6. says:

    This was a blast to read It read very uickly and was uite informative I've seen several Doctor Who interviews and behind the scenes and have read a few other 'about' books and there was still new information in here that I didn't know previously The author had an easy conversational manner about his writing almost like he is sitting down with you at a coffee house enjoying a latte and his love for the science fiction cultural phenomenon that is Doctor Who Each Doctor is given a fair amount of page time delving into how the actor was chosen for the role where he went to school and what other parts he had played in the past Companions are fleshed out as well and I enjoyed reading about Louise Jameson Elizabeth Sladen and others There's also uite a bit of talk about the producers and the writers and how they often struggled with ideas and rewrites clashes of opinion and keeping the show on the air Kistler also goes into specials and spin offs and current popular opinion of the show I really in particular feel bad for Colin Baker who got a raw deal behind the scenes a horrible outfit due to the flamboyant producer and terrible scripts from writers who just didn't like him personally I also never realized how much the show was struggling to stay current and afloat all through the 1980's The other thing that stuck in my craw was how much better The Five Doctors movie could have been had it not been strangled and stymied by the producer John Nathan Turner I wasn't aware of how many potentials and could have beens there were in the Whoniverse only to be crushed behind the scenes before anyone could see it On a positive note it is very obvious who the author's favorite Doctor is Paul McGann He constantly uotes him and attempts to bring him into the conversation whenever possible as well as having an entire chapter devoted to the 8th Doctor expanded universe stories via BBC novels all 73 of them which Kistler has surely read as he summarized the over arching plots and the huge library of audioplays mentioning Zagreus several times one of McGann's best As Doctor 8 is one of my favorites I can't say I blame him and that certainly added to the reading experience for me The only downside to reading this? It was published in 2013 before the 50th Anniversary special as Kistler is unaware of The Doctor gaining a new set of regeneration cycles and of course the knowledge of who is Doctor 12; Peter Capaldi I almost wish he would write several new chapters and re release the book so it is completely up to date I would recommend this book to anyone who has watched Doctor Who in the past and is curious about the history the actors and how the program has changed over the years Absolutely an enjoyable ride and one I will probably re visit in the future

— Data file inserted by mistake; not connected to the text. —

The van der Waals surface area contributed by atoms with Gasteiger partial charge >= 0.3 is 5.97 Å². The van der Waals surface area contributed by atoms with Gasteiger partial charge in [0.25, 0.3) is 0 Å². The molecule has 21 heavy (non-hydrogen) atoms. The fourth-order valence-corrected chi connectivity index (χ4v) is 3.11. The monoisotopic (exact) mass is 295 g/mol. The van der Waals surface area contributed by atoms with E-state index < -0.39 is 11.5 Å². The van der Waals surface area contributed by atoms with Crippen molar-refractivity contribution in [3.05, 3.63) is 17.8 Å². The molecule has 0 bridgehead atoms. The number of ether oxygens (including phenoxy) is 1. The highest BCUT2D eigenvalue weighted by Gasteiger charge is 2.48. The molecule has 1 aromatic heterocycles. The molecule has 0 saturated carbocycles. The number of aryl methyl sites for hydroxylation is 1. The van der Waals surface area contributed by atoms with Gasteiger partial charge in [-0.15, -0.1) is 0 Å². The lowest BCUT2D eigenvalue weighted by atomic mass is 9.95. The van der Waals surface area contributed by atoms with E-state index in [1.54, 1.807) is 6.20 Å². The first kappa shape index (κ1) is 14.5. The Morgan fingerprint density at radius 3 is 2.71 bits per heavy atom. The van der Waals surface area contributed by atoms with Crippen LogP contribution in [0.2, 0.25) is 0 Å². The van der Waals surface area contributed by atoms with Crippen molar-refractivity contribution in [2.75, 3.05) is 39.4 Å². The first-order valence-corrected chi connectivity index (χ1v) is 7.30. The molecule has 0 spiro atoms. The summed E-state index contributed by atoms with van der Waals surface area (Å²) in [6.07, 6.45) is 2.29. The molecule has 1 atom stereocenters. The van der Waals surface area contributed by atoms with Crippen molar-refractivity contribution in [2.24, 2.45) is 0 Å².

7. says:

    I listened to the audio book read by the author and it was a fantastic informative trip into the past Sure that was a timey whimey reference It was super fun and contained a lot of great info that I didn't even know about the history of the show I highly recommend if you're a fan of the show past and present ;

  8. says: